IOC introduces transgender athletes rules and says no one must be excluded

The 10-point framework is not legally binding

Maroosha Muzaffar
Wednesday 17 November 2021 07:49
<p>File: Laurel Hubbard became the first transgender sportsperson to compete at the Olympics this year </p>

File: Laurel Hubbard became the first transgender sportsperson to compete at the Olympics this year

The International Olympic Committee (IOC) has released a new, “groundbreaking” framework on transgender inclusion that calls for no athlete to be excluded from any competition on grounds of unfair advantage.

The 10-point framework, prepared by the IOC and released on Tuesday, took two years to be finalised. The committee consulted with more than 250 athletes and other stakeholders before finalising the document.

It states that “unlike previous guidelines, the framework underscores that no athlete has an inherent advantage and moves away from eligibility criteria focused on testosterone levels.”

“The framework also acknowledges the central role that eligibility criteria play in ensuring fairness, particularly in high-level organised sport in the women’s category,” stated a press release issued on Tuesday.

The guidelines — that will be rolled out after the Beijing Winter Olympics next year — will replace the ones released in 2015.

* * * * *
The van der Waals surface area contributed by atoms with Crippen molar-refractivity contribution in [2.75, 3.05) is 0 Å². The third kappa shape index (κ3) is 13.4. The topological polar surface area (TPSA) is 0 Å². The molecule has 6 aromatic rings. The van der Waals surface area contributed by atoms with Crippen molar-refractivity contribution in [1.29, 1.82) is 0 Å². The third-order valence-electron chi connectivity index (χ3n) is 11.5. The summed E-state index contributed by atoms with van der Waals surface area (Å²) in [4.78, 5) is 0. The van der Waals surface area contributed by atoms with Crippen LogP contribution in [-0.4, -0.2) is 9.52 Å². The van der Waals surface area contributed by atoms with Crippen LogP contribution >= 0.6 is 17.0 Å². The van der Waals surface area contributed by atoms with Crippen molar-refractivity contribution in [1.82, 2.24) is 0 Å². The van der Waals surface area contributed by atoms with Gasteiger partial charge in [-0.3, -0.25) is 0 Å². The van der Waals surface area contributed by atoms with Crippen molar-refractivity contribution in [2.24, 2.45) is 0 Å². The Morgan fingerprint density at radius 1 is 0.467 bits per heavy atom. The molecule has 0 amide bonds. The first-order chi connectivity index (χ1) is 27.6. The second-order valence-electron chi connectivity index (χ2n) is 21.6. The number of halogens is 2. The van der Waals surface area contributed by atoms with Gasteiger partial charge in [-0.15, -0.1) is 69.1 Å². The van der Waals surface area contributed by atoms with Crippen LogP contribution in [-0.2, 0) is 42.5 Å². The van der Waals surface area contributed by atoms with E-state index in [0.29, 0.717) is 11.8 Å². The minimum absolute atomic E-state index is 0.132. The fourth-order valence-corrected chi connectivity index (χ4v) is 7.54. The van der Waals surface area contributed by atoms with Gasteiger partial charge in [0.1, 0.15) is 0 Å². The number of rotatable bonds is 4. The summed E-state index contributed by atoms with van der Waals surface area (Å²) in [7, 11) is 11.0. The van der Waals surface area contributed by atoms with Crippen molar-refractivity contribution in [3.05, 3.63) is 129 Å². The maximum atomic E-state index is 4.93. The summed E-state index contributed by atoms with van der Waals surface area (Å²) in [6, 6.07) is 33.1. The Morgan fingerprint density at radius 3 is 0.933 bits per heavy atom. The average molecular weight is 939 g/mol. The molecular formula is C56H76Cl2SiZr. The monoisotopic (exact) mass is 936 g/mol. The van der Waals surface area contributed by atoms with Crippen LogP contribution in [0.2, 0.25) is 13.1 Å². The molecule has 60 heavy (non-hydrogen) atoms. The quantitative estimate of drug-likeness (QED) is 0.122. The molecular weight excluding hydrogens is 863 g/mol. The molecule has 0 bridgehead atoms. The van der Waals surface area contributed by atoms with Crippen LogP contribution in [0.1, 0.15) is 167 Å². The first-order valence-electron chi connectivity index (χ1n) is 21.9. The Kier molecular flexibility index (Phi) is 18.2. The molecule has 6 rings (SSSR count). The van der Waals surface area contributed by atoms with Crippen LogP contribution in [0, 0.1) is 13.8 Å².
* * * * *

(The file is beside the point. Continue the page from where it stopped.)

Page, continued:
The document, however, aims to offer sporting bodies the world over a 10-point approach to flesh out criteria that are applicable to their sports, said the release.

The framework is not legally binding, Keveh Mehrabi, the IOC’s director of the athletes department, told the media. “What we are offering to all the international federations is our expertise and a dialogue, rather than jumping to a conclusion,” he said.

Mr Mehrabi said this was a “process that we have to go through with each federation on a case by case basis and see what is required.”

The guidelines come months after Laurel Hubbard, a weightlifter from New Zealand, became the first transgender athlete to compete at the Tokyo Olympics this summer and after Canadian soccer player Quinn became the world’s first openly transgender Olympic gold medalist.

“You don’t need to use testosterone [to decide who can compete] at all. But this is guidance, it’s not an absolute rule,” said Richard Budgett, the IOC’s medical director.

The committee also acknowledged that “sex testing” and “invasive physical examinations” to determine an athlete’s gender were “disrespectful” and “potentially harmful.”

Magali Martowicz, the IOC’s head of human rights, said: “We really want to make sure that athletes are not pressured or coerced into making a harmful decision about their bodies.”

Meanwhile, Quinn praised the new framework. “This new IOC framework is groundbreaking in the way that it reflects what we know to be true — that athletes like me and my peers participate in sports without any inherent advantage, and that our humanity deserves to be respected,” they said.

“As with any set of guidelines, the success of this new framework in ensuring a safe and welcoming environment within the Olympic movement will largely depend on the education and implementation process with national governing bodies, international federations, and other key stakeholders,” said Anne Lieberman, director of policy and programmes at Athlete Ally, a nonprofit LGBT+ advocacy group that was one of the stakeholders consulted by the IOC.

“We hope to continue working closely with the IOC to ensure that the policies and practices governing sport actually include and represent the diversity of people playing sport.”

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